IRA MoneyA new type of trust now allows your IRA monies to be paid out to your children and other heirs over their lifetime while protecting it from spendthrifts, creditors and even divorce.

In a 2005 private letter ruling ("PLR"), the IRS approved this new type of trust, which is created solely to serve as the beneficiary of an IRA account (although it may apply also to a Roth-IRA, a 401(k), and a 403(b)).  As a result of this private letter ruling, anyone with substantial assets in an IRA can now insure that their beneficiaries will be able to "stretch-out" the payment of those monies over their lifetime, thereby allowing those monies to grow inside the account without being taxed.  A further - and no less significant - benefit of this type of trust is that the monies remaining in the account will be protected from creditors, divorce, and even the spendthrift ways of the beneficiaries.

It should be noted, too, that a private letter ruling can not be used as precedent by anyone other than the person who requested the ruling.  However, the quidelines provided by the IRS in the private letter ruling clearly state the IRS' position regarding this type of trust arrangement.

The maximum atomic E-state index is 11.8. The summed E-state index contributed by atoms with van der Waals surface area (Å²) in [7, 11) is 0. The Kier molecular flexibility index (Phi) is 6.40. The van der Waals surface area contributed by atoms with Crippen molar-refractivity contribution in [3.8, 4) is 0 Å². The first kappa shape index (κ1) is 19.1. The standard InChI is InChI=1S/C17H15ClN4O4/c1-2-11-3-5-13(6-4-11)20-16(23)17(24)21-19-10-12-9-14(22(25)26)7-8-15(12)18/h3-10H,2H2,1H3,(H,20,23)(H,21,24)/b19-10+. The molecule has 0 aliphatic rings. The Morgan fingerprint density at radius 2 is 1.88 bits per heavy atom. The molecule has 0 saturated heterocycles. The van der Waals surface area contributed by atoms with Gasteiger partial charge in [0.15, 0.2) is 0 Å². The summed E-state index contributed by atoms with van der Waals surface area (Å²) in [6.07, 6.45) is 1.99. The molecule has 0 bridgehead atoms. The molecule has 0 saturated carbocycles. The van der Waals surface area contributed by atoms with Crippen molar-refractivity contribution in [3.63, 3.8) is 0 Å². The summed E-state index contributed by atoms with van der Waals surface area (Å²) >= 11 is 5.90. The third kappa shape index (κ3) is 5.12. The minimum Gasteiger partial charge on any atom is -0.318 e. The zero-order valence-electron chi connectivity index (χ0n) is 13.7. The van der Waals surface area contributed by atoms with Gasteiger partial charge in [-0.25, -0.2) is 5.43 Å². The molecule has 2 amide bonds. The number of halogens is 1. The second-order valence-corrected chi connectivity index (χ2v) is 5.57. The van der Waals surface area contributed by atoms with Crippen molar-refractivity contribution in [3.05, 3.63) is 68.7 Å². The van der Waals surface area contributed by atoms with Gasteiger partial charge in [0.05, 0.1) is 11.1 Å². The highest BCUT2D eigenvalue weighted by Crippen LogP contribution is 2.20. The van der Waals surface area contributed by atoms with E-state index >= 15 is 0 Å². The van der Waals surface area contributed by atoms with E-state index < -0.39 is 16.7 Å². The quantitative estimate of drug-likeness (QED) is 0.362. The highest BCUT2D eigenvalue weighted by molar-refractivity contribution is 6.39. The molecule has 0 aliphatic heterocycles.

This new type of trust is called by several different names, including an IRA Inheritance Trust, an IRA Stretch Trust, an IRA Protection Trust, an IRA Stretch and Protection Trust, an IRA Trust, and an IRA Standalone Trust - to name just a few. 

To read more about the pros and cons of this new type of trust, I'd recommend doing a google search for now.  There is quite a bit of general information on the internet, but no real in depth analysis at this time.  We'll keep our eyes open and report back when we have more information on this new type of trust, including specimen forms.  In the meantime, if you think that an IRA Stetch and Protection Trust might be helpful in your estate planning or if you have some information that might be helpful to our readers, please leave a comment below.